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RE: address@hidden: bug in read-kbd-macro

From: Drew Adams
Subject: RE: address@hidden: bug in read-kbd-macro
Date: Tue, 26 Sep 2006 23:22:34 -0700

    > The UI notation is not the same as the manual notation.
    What is ``the UI notation''?

What you see in messages and *Help*.  What `describe-key',
`key-description', and other, similar, Lisp functions produce.
The key-sequence notation used by Emacs everywhere, except in the

I explained this; see my previous messages in the thread.  I gave
multiple examples of both UI and manual notations, labeling them
as such.
    >     > 2. It's useful to have the same notation for both online
    >     and printed manual, in general.
    >     Given how @key is typeset in the printed version, this is
    >     clearly impossible, except in the graphics session of Emacs,
    >     and then only if we hide the text of the Info file and show
    >     some image in its stead.
    > No; it is possible.  Just do the opposite: bring the printed
    > version into line with the online version, even the non-graphic
    > (i.e. console) version, by using `next' for both.
    I think this is silly.  The printed version is more powerful
    than a plain text version, 

If it were, that would certainly not be because of those key
images.  The doc that corresponds more exactly to what the user
sees in the application is the "more powerful" doc, because it
gives the user more power, from better understanding.  The manual
should use the same notation as the UI, unless there is a good
reason not to.  Got a good reason?  "It's more powerful" is not a
reason; it's just a marketing claim, unless some extra power is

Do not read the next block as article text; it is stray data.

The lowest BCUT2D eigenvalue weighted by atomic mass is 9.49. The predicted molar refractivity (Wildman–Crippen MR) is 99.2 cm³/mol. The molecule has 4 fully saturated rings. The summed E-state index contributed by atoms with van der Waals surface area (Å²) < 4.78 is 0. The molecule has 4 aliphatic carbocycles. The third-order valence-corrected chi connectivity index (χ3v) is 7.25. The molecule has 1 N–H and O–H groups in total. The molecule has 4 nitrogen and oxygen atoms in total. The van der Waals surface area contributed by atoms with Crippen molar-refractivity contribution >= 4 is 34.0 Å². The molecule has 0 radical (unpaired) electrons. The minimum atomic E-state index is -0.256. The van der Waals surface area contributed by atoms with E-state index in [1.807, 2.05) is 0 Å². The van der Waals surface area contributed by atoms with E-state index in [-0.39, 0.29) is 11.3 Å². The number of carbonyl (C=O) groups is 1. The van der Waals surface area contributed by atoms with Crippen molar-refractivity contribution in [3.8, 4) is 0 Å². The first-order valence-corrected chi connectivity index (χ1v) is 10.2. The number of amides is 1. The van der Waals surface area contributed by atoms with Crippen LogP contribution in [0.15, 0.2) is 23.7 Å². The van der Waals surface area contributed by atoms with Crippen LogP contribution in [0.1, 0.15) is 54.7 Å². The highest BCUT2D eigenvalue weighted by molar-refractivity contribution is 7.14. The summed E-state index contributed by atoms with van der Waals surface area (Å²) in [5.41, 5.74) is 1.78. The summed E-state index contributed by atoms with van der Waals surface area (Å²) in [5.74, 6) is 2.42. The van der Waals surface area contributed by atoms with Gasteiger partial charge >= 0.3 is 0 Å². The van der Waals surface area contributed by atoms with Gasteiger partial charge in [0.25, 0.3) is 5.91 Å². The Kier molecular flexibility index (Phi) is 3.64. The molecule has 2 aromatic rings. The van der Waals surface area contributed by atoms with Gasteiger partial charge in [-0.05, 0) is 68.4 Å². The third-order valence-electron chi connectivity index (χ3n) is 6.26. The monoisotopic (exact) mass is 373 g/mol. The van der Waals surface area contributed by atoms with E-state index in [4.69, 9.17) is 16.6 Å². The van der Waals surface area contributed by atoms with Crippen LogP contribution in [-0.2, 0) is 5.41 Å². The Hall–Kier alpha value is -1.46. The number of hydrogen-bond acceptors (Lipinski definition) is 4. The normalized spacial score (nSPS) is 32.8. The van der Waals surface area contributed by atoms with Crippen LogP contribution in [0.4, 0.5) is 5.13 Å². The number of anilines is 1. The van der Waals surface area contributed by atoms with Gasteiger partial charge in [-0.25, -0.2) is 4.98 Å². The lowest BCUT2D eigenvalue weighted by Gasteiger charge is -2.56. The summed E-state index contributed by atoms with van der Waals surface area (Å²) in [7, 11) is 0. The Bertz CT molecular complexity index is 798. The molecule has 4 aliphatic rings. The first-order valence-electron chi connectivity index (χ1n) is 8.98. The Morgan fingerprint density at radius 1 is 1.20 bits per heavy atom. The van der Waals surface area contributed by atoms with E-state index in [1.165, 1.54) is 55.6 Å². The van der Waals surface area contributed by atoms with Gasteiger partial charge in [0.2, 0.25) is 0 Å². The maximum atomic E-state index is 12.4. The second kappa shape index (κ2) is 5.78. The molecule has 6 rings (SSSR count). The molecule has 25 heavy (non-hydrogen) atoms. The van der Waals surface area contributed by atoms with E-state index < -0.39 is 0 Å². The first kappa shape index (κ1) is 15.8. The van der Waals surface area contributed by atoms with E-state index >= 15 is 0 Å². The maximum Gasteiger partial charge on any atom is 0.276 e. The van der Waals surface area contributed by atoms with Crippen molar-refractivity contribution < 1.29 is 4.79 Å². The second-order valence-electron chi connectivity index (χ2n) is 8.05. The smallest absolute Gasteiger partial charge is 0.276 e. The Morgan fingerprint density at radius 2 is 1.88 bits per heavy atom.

and there's no need to go to the lowest common denominator
    just for consistency's sake.  It's good enough that the two
    are sufficiently similar.
    Btw, @var causes its argument to be typeset in italics in the
    printed version, but in the Info version it produces
    UPPERCASE.  Would you suggest to typeset it in upper-case in
    the printed manual as well, for consistency's sake?  It's
    absurd, I think.

This discussion is about key-sequence descriptions and key
descriptions.  We can start another thread to discuss typesetting
@var, if you like, but I might have nothing special to say about
that; I haven't really thought about it.

My point was not that there cannot be typographical differences
between print manual and online manuals.  I explicitly said that
there can be, and I explicitly stated that it's good, _"in
general"_ , for them to use the same notation (you quoted it,
above).  What I mean by that is other things being equal.  To
justify different notations, something should be gained, not

I don't have an opinion whether something is gained by using
italic in the printed manual.  Italic could of course be used in
the online manual also, so there needs also to be an argument for
something being gained by using non-italic uppercase in the
online manual.  Again, this is off topic.

[BTW, I do find the new use of italic in variables/parameters of
*Help* descriptions (e.g. `describe-function') somewhat _less_
readable than the previous use of non-italic uppercase, but that
would be yet a third discussion (off topic).  (To be clear, I'm
not arguing now for or against using italic for that.)  I'll no
doubt get used to that change.]

I'm much less concerned about notation differences between online
and print manuals than I am between the key-sequence notation
used in the UI (messages, *Help*) and in the manuals.  We should
teach the notation used in the UI, because that's what people see
when they use Emacs.  I don't see a need for, or anything gained
by, introducing a different notation for the manuals (especially
one that is different in each form of the manual).  While I can
imagine someone arguing that italic or uppercase is more readable
in print or on line, I have a hard time imagining someone arguing
that the difference between the various key-sequence notations is
for readability.

What's wrong with <S-tab> (UI)?  What's better about `S-<TAB>'
(manual)?  If the latter is better, then why don't we use it in